Location: Natural Products Utilization Research
Title: Effect of Nitrogen, Location and Harvesting Stage on Peppermint Productivity, Oil Content and Oil Composition Authors
|Zheljazkov, Valtcho -|
|Cerven, Vasile -|
|Ebelhar, Wayne -|
|Horgan, Thomas -|
Submitted to: HortScience
Publication Type: Peer Reviewed Journal
Publication Acceptance Date: April 17, 2009
Publication Date: August 16, 2009
Citation: Zheljazkov, V.D., Cerven, V., Cantrell, C.L., Ebelhar, W.M., Horgan, T. 2009. Effect of Nitrogen, Location and Harvesting Stage on Peppermint Productivity, Oil Content and Oil Composition. HortScience. 44(5):1267-1270. Interpretive Summary: Peppermint (Mentha piperita) is an aromatic plant grown for production of essential oil, a major aromatic agent, or dry leaves, which are used in herbal teas. Peppermint essential oil is used in a number of consumer products such as chewing gum, toothpaste, mouth washes, in pharmaceuticals, confectionary and aromatherapy. Peppermint is currently not a common crop in the southeastern USA. Recently, there has been an interest towards peppermint as an essential oil crop for this region. A field experiment was conducted in 2007 in Mississippi, to determine the effect of N (0 and 80 kg'ha-1), location (Verona and Stoneville), and harvesting stage (bud formation and flowering) on peppermint productivity, oil content, and composition. From this preliminary work at two locations it has been demonstrated that location and harvesting stage had significant effects on peppermint oil yields. Peppermint essential oil yields were maximized at bud formation. Location and harvesting stage had significant effects on the concentrations and the yields of the major peppermint oil constituents. The range of the quantified concentrations of peppermint oil constituents under Mississippi climate were: (-)-menthol at 26 – 30 %, (-)-menthone at 14 – 21 %, (+)-menthofuran at 5 – 11 %, and eucalyptol at 3 – 4 % of total essential oil. Overall, peppermint biomass yields, oil content and oil yields, and the concentrations of the major oil constituents in this study were similar to those found in the literature. This study demonstrated peppermint can be successfully grown as an essential oil crop in Mississippi, and possibly the southeastern USA.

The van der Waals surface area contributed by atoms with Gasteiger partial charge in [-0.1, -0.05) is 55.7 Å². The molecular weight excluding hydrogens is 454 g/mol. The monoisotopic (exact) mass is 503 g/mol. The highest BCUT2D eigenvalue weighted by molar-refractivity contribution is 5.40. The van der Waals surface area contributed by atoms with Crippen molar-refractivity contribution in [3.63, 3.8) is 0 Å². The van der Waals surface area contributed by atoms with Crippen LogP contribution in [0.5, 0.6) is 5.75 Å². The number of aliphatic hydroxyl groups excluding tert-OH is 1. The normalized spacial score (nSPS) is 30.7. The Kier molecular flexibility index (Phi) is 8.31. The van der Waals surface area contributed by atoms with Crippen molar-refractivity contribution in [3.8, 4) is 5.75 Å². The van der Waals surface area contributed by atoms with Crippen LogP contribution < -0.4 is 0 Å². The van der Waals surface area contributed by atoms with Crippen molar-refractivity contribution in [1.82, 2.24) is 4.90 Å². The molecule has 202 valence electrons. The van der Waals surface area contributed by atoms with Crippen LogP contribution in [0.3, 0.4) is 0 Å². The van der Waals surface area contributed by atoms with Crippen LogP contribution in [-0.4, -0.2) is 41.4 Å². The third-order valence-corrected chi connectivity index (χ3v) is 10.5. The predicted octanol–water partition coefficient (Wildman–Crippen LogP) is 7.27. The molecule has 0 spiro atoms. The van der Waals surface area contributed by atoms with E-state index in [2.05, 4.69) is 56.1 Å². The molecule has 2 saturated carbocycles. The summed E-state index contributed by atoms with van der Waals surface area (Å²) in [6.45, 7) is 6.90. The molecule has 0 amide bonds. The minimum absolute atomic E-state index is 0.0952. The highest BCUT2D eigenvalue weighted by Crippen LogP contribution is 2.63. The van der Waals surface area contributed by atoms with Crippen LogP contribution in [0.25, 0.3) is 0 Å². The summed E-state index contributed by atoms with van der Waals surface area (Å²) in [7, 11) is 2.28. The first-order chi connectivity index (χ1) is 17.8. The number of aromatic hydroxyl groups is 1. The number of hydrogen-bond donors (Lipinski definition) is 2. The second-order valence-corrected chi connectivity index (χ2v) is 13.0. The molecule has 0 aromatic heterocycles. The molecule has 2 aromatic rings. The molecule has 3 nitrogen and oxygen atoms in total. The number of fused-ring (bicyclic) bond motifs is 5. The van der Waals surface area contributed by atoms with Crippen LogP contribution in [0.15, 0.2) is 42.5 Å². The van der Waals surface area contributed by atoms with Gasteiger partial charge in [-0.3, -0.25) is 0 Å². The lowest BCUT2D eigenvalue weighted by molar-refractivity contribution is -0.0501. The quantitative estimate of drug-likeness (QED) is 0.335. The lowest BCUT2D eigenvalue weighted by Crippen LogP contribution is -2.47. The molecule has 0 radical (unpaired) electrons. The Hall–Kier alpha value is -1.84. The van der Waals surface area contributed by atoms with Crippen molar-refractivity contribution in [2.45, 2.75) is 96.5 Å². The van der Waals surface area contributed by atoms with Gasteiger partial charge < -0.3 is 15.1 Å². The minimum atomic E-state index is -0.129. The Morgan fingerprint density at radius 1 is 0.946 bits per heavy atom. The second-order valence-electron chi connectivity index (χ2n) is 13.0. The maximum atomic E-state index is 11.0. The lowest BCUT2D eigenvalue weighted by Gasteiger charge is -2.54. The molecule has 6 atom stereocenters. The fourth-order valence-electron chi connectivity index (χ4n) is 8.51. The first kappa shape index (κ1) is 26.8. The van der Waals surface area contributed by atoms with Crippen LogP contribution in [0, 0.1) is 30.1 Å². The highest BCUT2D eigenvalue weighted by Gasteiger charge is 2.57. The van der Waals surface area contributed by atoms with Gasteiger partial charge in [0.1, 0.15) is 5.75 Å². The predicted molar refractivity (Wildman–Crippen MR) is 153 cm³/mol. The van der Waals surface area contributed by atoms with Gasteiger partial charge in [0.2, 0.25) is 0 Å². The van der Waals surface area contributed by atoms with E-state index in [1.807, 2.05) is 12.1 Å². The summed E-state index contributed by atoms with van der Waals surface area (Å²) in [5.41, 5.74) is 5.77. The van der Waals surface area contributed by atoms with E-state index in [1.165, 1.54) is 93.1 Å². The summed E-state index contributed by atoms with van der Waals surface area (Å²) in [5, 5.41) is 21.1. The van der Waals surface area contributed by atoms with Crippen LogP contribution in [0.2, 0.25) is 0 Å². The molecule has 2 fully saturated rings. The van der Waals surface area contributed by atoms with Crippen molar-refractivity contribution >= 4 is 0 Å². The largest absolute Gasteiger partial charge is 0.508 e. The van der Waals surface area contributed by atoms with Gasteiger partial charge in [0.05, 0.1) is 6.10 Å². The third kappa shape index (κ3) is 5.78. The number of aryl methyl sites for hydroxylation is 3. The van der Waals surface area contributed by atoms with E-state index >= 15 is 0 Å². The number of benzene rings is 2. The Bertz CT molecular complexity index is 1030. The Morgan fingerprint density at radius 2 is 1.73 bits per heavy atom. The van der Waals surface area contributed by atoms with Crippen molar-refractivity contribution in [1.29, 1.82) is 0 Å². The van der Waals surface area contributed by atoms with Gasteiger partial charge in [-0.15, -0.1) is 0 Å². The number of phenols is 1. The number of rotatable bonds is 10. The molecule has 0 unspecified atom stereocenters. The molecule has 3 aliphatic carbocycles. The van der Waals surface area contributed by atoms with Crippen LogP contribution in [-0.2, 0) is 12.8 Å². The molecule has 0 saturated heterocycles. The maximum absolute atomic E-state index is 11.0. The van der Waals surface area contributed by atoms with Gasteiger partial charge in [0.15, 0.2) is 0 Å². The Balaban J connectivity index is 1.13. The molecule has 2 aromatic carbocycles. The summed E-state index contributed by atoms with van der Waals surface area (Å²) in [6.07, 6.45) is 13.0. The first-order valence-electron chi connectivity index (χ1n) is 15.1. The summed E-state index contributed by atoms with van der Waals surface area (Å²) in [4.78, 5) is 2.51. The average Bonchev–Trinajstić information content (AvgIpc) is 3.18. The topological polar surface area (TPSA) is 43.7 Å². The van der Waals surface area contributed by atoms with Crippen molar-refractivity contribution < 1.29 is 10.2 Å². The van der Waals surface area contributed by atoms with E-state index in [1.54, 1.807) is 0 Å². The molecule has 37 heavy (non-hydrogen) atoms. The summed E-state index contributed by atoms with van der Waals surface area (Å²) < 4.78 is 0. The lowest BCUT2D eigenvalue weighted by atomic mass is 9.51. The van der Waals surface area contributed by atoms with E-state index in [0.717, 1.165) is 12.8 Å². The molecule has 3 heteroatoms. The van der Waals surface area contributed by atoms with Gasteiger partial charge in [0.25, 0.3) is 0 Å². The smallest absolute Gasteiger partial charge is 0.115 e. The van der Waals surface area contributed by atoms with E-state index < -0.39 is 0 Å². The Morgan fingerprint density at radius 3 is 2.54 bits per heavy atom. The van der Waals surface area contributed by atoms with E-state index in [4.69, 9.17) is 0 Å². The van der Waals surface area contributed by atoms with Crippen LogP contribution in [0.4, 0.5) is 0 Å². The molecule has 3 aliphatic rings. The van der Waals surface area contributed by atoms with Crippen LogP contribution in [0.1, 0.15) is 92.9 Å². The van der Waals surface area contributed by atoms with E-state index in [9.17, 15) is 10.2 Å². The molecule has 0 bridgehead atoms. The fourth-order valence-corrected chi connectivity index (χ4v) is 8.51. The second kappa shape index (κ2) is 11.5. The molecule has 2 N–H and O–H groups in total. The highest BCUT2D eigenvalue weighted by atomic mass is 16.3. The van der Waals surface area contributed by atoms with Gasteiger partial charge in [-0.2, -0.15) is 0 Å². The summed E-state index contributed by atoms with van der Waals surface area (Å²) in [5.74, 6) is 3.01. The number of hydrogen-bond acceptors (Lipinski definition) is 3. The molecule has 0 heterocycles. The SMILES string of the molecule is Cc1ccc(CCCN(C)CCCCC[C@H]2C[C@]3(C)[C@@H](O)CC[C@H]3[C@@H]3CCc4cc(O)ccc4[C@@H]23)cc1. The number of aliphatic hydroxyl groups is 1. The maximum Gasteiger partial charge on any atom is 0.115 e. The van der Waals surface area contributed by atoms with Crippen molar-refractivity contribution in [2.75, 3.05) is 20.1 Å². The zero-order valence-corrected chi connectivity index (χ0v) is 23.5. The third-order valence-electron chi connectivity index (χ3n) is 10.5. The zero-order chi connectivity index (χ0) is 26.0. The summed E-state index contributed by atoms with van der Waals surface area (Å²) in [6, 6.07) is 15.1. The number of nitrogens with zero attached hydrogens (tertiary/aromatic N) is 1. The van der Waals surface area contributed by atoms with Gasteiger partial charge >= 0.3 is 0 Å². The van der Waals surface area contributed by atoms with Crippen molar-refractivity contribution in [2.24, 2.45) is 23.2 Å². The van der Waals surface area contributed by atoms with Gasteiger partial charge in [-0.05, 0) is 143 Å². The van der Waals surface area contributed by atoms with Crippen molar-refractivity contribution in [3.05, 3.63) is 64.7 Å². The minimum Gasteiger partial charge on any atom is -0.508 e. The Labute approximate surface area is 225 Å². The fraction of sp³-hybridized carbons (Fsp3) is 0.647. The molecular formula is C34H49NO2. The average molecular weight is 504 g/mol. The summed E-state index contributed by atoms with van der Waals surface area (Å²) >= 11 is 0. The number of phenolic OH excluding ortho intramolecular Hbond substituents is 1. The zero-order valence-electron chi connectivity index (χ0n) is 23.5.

Technical Abstract: Peppermint (Mentha •piperita) is currently not a common crop in the southeastern United States. Recently, there has been an interest in peppermint as an essential oil crop for this region. In 2007, a 'eld experiment was conducted in Mississippi to determine the effect of nitrogen (N) (0 and 80 kg•ha–1), location (Verona and Stoneville), and harvesting stage (bud formation and 'owering) on peppermint pro¬ductivity, oil content, and composition. Peppermint biomass yields were higher at Verona (8.12 t•ha–1) than at Stoneville (6.12 t•ha–1). However, the essential oil content was higher at Stoneville (1.1%) than at Verona (0.6%). Generally, N rate at 80 kg•ha–1 did not affect oil yield and composition compared with 0 kg•ha–1. The concentrations of the major essential oil constituents were: (-)-menthol at 26% to 30%, (-)-menthone at 14% to 21%, (+)-menthofuran at 5% to 11%, and eucalyptol at 3% to 4% of total essential oil (wt/wt) and were generally within the values previously reported. The concentrations of (-)-menthone and (+)-menthofuran were signi'cantly higher at Stoneville, 21% and 11%, respectively, than at Verona (14% and 6%). The (-)-menthol, (-)-menthone, and (+)-menthofuran yields/ha were higher at Stoneville than at Verona. Overall oil content and yields were higher at bud formation than at 'owering, 1.3 and 1.8 times, respectively. In addition, the concentration of (-)-menthone and eucalyptol and the yields of (-)-menthone, (+)-menthofuran, and eucalyptol were higher at bud formation than at 'owering. The results from this study demonstrated peppermint can be successfully grown in Mississippi and provide essential oil yields and composition comparable to those in the northwestern United States, the traditional peppermint-growing region.